In an earlier study , digitally engaged patients reported that the completion of their profiles in a consumer informatics tool (ie PatientWisdom, Inc.) promoted reflection of their health goals, challenges, and priorities. The reflection led to actions toward goal attainment and targeted conversations with their health care team about issues important to them [ ]. Research further supports that individuals who have robust digital engagement using consumer informatics tools have higher participation in treatment follow-up and self-care [ , ]. When care goals were aligned, racial and ethnic minority populations experienced improvements in patient-provider communication and decision quality outcomes similar to racial and ethnic majority populations [ , ]. Therefore, it is critical to understand whether interventions that elicit and share patients’ social risks and care preferences with the health care team serve as a mechanism to improve individualized care and lessen the gap in health outcomes.
Summary, Strengths, Limitations, Contingency Strategies, and Alternative Designs
The clinical trial will provide crucial empirical evidence on the effects of a consumer informatics tool that elicits and aggregates PCD for use in the clinical exchange of patient-provider communication and patient activation across populations. The study will occur within the most racially segregated metropolitan area in the United States, where racial disparities in health and health care represent a significant public health concern [- ]. The study sample may not reflect the population or the complex contextual issues associated with the area.
We acknowledge the following limitations and significant threats to the study and present contingency strategies. This research study will occur within 1 academic medical center, which may limit the generalizability of the results. To mitigate this limitation, we will recruit participants from various academic and community primary care clinics with different staff, providers, milieu, and the composition of patients who receive care. The participants in this study will be Black and White and limited to individuals who can speak English. This inclusion criterion excludes other diverse populations. This limitation is because of the population of patients who are served at the academic medical center. To reach equal racial representation of participants, we will oversample Black primary care patients. Recruitment difficulties for participation may occur. We employ several recommended strategies to recruit Black populations into this trial but lack other strategies such as community involvement and informational sessions . Furthermore, the study may be threatened by volunteer bias, where the participants’ characteristics or outcomes differ from those of nonparticipants [ ]. An efficacious strategy to improve participant recruitment and retention is to compensate individuals for their time [ ]. Participants will receive a modest financial incentive for participation in this research project. The incentive is US $25 for each survey completed. The study team has also allocated substantial time and resources for personalized telephonic or in-person contact during recruitment, retention, and follow-up procedures. Researchers have successfully used these strategies to recruit and retain historically disenfranchised populations in clinical trials [ ].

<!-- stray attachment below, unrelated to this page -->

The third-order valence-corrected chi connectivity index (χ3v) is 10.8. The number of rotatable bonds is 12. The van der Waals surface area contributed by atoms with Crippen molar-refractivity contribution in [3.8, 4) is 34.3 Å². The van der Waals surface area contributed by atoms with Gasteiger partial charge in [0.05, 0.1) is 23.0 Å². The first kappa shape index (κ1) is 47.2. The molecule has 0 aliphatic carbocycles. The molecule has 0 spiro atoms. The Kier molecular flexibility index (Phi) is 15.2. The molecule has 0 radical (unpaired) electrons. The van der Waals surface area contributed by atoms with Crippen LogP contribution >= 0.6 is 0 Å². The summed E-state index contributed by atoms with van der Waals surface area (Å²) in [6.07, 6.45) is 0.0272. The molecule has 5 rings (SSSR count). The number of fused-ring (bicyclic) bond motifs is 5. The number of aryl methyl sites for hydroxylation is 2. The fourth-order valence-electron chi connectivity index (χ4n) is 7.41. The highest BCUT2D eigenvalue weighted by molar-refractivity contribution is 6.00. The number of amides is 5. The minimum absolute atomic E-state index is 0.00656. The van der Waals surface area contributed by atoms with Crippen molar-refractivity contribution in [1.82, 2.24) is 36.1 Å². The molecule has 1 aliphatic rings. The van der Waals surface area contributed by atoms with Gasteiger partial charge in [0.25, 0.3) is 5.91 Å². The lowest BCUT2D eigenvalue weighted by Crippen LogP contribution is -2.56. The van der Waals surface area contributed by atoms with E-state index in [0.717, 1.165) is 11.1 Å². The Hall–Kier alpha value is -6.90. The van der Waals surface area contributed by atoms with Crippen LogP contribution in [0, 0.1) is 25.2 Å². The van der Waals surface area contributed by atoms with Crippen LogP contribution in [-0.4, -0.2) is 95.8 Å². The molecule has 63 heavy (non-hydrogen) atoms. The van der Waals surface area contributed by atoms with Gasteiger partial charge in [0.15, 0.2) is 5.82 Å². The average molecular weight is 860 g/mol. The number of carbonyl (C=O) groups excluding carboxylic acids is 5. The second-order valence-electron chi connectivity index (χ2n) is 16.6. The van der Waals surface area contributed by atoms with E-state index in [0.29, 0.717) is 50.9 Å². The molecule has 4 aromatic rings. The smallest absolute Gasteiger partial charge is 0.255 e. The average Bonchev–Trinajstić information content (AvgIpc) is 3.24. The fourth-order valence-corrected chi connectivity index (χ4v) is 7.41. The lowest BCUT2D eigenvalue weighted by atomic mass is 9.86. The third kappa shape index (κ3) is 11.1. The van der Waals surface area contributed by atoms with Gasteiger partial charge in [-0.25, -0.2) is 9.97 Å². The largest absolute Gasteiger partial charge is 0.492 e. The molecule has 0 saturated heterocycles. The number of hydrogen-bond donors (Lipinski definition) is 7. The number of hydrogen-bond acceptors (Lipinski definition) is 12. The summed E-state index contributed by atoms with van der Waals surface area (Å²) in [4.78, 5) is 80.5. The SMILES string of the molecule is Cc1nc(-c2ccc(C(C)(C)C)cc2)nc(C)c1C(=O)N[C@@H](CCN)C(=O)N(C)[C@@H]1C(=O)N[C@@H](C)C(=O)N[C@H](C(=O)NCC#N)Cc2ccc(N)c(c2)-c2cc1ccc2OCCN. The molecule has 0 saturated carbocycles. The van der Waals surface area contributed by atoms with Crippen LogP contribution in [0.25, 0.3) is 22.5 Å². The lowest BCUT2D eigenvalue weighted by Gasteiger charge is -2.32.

We also considered the alternative design of an efficiency trial with its advantages of high internal validity . Although there are methodological advantages to this design, the real-life variability of clinical practice precludes the strict adherence to a study protocol mandated in an efficiency trial. Therefore, we chose a pragmatic clinical trial with somewhat diminished internal validity but a high degree of external validity of the results, which is valued in implementation research [ ].
Study Design Innovations
Health care stakeholders, clinicians, and patients increasingly call for the evaluation of clinically relevant interventions that are tested in heterogeneous clinical settings with the inclusion of diverse study participants [, ]. In this clinical trial, we will test an intervention (PCD tool) that is deployed across an academic health network. We focus on understanding the differences by use, adjusting for problems with bias and self-selection of users for the PCD tool. The study design intends to overcome self-selection bias by creating randomization to treatment using various facilitation processes to improve the usage of the tool beyond its baseline. In addition to the ITT analysis, typical in pragmatic trials [ ], we will conduct a TOT analysis [ , ] to model estimates of whether a participant used the PCD tool in the follow-up period and then identify the causal impact of using the PCD tool on outcomes (patient activation and patient-provider communication). In this study, the TOT analysis will adjust for participants’ nonadherence to the group assignment, a common occurrence in pragmatic trials [ ].